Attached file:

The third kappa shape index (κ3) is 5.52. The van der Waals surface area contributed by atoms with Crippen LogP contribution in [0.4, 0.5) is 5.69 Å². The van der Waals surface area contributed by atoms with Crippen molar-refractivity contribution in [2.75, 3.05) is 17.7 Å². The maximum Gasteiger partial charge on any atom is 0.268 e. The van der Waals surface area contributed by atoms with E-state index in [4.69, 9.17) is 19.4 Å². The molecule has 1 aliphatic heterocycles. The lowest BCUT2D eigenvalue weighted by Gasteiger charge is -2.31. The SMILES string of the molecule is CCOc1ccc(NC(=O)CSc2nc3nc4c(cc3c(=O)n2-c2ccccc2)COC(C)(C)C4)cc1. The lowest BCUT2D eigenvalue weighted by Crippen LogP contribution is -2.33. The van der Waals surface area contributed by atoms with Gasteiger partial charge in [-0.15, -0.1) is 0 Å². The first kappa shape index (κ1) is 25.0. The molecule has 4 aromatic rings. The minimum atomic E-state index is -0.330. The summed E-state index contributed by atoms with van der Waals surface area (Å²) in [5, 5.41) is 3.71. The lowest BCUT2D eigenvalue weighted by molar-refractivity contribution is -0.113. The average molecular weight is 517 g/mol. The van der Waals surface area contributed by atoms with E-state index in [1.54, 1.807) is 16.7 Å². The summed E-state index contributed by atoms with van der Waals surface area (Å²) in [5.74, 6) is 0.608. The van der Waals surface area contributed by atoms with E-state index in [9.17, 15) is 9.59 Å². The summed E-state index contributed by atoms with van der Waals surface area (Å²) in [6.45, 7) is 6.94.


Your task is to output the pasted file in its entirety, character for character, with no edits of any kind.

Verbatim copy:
The third kappa shape index (κ3) is 5.52. The van der Waals surface area contributed by atoms with Crippen LogP contribution in [0.4, 0.5) is 5.69 Å². The van der Waals surface area contributed by atoms with Crippen molar-refractivity contribution in [2.75, 3.05) is 17.7 Å². The maximum Gasteiger partial charge on any atom is 0.268 e. The van der Waals surface area contributed by atoms with E-state index in [4.69, 9.17) is 19.4 Å². The molecule has 1 aliphatic heterocycles. The lowest BCUT2D eigenvalue weighted by Gasteiger charge is -2.31. The SMILES string of the molecule is CCOc1ccc(NC(=O)CSc2nc3nc4c(cc3c(=O)n2-c2ccccc2)COC(C)(C)C4)cc1. The lowest BCUT2D eigenvalue weighted by Crippen LogP contribution is -2.33. The van der Waals surface area contributed by atoms with Gasteiger partial charge in [-0.15, -0.1) is 0 Å². The first kappa shape index (κ1) is 25.0. The molecule has 4 aromatic rings. The minimum atomic E-state index is -0.330. The summed E-state index contributed by atoms with van der Waals surface area (Å²) in [5, 5.41) is 3.71. The lowest BCUT2D eigenvalue weighted by molar-refractivity contribution is -0.113. The average molecular weight is 517 g/mol. The van der Waals surface area contributed by atoms with E-state index in [1.54, 1.807) is 16.7 Å². The summed E-state index contributed by atoms with van der Waals surface area (Å²) in [5.74, 6) is 0.608. The van der Waals surface area contributed by atoms with E-state index in [9.17, 15) is 9.59 Å². The summed E-state index contributed by atoms with van der Waals surface area (Å²) in [6.45, 7) is 6.94.